Cultural Competence Standards in Managed Care Mental Health Services for Latino Populations

Cultural Competence Planning

 

Standard

A Cultural Competence Plan should be developed and integrated within the overall organization and/or provider network plan, using an incremental strategic approach, to assure attainment of cultural competence within manageable but concrete timelines. Development and integration of the Cultural Competency Plan should be achieved with the participation and representation of top and middle management administrators, front-line staff, consumers and/or their families, and community stakeholders. A culturally competent individual at the executive level, should be appointed to take responsibility for, and have authority to monitor, implementation of the Cultural Competence Plan. Additionally, each individual manager should be accountable for the success of the Cultural Competence Plan based on their level within the organization.

 

Implementation Guidelines

The Cultural Competence Plan should include:

  1. A process for integrating the Cultural Competence Plan into the overall state and/or department plan, and for including the principles of cultural competency in all aspects of organizational strategic planning and in any future planning process;
  2. A process for determining unique regionally-based needs and ecological variables within the communities/populations served using existing agency databases, surveys, community forums and key informants;
  3. Identification of service modalities and models which are appropriate and acceptable to the communities served, e.g., rural vs. non-rural, migrant workers, minority subcultures, population densities and the age group served (children, adolescents, adults, and elderly);
  4. Identification and involvement of community resources, (e.g., family members, churches, civic clubs, and community organizations) and cross-system alliances (e.g., corrections, juvenile justice, education, social services, substance abuse, developmental disability, primary care plans, public health agencies) for purposes of integrated consumer support and service delivery;
  5. Identification of natural supports (e.g., family members, traditional healers, churches, civic clubs, community organizations) for purposes of reintegrating the individual within his/her natural environment;
  6. Identification of key issues and approaches to assure cultural competence at each level of care within the system (e.g., crisis, inpatient, outpatient, residential, home-based);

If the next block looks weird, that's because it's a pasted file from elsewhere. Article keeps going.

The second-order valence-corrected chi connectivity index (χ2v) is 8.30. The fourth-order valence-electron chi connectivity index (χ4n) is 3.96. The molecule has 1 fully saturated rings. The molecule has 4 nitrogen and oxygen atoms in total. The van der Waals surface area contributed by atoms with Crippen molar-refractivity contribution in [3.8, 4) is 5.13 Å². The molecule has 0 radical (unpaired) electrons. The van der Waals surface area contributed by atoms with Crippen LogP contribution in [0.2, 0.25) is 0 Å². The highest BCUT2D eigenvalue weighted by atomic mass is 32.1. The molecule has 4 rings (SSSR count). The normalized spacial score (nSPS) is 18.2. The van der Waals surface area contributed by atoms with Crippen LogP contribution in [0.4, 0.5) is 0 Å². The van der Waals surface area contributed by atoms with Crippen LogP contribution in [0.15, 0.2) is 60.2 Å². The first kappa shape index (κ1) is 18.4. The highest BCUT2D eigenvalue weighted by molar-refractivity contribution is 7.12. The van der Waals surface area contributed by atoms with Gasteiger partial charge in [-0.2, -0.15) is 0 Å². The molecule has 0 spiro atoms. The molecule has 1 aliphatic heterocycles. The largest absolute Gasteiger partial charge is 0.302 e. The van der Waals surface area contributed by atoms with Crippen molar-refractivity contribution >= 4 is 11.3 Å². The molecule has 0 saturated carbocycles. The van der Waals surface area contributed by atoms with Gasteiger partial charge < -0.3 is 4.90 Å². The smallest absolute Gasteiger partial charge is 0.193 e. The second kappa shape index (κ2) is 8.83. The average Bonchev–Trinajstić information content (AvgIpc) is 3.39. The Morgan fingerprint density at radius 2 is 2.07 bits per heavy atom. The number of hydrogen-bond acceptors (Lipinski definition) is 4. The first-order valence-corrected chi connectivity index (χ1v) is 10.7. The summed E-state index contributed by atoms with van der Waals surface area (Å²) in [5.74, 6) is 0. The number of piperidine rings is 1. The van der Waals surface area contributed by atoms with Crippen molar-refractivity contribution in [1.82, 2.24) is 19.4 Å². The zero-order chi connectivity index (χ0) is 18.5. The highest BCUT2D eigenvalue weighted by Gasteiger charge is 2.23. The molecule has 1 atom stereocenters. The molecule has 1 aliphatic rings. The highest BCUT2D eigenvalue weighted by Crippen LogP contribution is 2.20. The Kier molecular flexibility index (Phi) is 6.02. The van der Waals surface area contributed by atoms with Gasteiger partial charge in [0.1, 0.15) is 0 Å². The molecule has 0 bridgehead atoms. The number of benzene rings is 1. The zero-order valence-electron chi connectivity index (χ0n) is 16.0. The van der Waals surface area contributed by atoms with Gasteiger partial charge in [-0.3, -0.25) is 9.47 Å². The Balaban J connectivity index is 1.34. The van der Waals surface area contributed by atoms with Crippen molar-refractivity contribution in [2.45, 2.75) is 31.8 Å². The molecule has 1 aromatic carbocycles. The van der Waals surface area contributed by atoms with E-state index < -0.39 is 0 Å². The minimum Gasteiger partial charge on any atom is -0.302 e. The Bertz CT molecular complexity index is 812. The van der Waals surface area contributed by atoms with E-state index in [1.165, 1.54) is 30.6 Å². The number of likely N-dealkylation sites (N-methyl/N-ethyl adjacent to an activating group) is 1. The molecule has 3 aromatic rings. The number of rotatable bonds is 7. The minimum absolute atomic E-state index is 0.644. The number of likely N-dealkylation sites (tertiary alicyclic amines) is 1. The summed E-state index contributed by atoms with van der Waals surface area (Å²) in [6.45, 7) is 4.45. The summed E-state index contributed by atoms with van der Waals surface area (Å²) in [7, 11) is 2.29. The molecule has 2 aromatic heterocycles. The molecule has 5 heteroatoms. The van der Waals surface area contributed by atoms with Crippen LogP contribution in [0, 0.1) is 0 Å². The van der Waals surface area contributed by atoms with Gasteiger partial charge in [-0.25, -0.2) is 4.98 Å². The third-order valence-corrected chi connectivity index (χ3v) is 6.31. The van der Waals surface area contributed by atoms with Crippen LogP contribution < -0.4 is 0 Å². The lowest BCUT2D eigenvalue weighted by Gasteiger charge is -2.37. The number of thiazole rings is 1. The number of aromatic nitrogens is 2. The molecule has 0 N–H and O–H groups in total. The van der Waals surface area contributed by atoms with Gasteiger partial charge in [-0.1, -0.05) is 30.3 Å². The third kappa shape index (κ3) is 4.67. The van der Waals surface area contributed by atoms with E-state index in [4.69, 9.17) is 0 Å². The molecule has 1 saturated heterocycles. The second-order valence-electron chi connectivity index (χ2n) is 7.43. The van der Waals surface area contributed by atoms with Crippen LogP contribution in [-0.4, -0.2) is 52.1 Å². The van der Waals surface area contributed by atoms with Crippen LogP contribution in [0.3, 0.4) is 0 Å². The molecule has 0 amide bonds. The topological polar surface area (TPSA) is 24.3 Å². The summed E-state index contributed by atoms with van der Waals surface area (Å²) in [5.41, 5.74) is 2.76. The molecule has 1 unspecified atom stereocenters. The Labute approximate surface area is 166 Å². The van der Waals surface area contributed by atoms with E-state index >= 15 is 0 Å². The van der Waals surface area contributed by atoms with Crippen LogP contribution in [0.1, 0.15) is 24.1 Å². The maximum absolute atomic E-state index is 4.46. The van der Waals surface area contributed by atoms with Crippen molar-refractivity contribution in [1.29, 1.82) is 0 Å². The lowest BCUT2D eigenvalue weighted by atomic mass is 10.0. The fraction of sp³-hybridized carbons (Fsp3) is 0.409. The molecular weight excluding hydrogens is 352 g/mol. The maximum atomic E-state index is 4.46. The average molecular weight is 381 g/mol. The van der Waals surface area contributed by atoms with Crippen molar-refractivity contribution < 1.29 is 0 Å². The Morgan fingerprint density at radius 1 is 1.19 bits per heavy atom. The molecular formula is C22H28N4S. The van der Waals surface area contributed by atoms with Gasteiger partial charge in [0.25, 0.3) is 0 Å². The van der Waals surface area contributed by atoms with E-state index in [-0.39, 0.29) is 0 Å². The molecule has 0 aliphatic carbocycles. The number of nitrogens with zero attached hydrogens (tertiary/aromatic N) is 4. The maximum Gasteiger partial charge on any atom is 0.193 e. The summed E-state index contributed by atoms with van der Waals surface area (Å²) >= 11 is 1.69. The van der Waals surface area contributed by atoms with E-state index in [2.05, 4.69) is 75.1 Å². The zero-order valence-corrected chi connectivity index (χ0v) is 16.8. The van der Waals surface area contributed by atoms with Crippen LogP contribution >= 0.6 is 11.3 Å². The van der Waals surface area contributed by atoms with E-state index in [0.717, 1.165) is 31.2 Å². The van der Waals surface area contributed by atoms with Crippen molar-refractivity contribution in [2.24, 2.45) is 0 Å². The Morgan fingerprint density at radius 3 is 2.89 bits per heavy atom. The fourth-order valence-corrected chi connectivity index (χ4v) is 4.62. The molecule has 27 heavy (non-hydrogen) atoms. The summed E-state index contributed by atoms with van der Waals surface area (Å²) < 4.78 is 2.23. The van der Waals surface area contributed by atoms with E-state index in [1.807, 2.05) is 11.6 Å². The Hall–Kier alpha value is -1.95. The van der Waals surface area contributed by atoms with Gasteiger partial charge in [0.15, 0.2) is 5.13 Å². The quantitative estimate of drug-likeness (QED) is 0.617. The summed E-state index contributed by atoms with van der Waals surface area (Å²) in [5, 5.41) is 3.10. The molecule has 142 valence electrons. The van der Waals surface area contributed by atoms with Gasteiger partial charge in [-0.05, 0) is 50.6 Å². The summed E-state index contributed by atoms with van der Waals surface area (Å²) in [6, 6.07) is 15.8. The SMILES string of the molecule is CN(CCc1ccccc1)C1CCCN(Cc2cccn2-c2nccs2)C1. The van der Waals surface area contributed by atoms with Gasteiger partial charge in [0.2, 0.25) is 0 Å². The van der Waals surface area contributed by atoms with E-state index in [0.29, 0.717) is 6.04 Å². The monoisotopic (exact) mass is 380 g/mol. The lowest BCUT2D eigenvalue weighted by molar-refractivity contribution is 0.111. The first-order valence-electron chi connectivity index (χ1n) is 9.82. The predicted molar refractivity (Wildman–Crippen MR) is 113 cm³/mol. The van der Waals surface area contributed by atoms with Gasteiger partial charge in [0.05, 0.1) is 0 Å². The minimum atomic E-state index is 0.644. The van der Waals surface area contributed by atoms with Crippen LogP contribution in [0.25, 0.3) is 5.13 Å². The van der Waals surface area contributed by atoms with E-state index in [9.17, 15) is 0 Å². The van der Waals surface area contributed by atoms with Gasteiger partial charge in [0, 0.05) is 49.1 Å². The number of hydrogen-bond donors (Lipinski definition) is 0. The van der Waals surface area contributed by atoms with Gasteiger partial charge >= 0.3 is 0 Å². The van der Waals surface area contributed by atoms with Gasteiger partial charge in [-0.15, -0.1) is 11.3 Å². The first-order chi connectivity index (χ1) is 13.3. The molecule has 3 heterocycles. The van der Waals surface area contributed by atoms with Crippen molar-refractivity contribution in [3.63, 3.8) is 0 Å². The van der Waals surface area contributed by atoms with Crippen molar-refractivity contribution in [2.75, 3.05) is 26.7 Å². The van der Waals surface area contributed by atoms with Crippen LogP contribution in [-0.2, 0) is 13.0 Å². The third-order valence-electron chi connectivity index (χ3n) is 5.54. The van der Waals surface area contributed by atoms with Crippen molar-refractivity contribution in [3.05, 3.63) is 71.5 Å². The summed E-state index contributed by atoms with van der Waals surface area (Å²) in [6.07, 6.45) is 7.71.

7. Stipulation of staffing patterns and skills (including licensing, certification, credentialing, and privileging) for all staff, clerical through executive management;
  8. The use of formal cultural competence assessment tools, which are adapted for specific minority cultural values and beliefs, in developing, implementing, and monitoring the Cultural Competence Plan;
  9. Development of rewards and incentives (e.g., salary, promotion, bonuses) for cultural competence performance, as well as sanctions for culturally destructive practices (e.g., discrimination). These should be made an integral part of the employee/provider performance evaluation system.
  10. Development and ongoing plan monitoring of indicators to assure equal access, comparability of benefits, and outcomes across each level of the system of care and for all services provided through the Health Plan.
     

Recommended Performance Indicators

  1. Presence of a Cultural Competence Plan and defined steps for its integration at every level of organizational planning.
  2. Presence, within the Cultural Competence Plan, of related policy/procedure changes.
  3. Percentage/number of staff receiving initial and ongoing cultural competence training.
  4. Demonstration of staff knowledge regarding Latino values, traditions, expression of illness, cultural competency principles (e.g., credentialing and performance based testing).
  5. Demonstration of a cultural competence system evaluation (e.g., Mason, 1995, Cultural competence self assessment questionnaire: A Manual for users).(1)
  6. Demonstration of staff and consumer awareness of the Cultural Competence Plan.
  7. Presence of a plan for recruitment, retention, and promotion of Latino staff representative of target population served.


Recommended Outcomes

  1. Percent of Latino consumers compared to Latino representation in the community
    Benchmark: Comparable to overall service population
  2. Percent of Latino consumers served by, or under direct supervision of, culturally competent staff
    Benchmark: 100% served
  3. Consumer satisfaction with services
    Benchmark: 90% satisfaction
  4. Proportionality of access to, and length of service of, the full range of treatment services offered
    Benchmark: Comparable to overall service recipients for access to specific levels and types of services
  5. Restrictiveness of placement (including incarceration/detention) for Latinos versus the overall community
    Benchmark: Comparable restrictiveness and overall reduced restrictiveness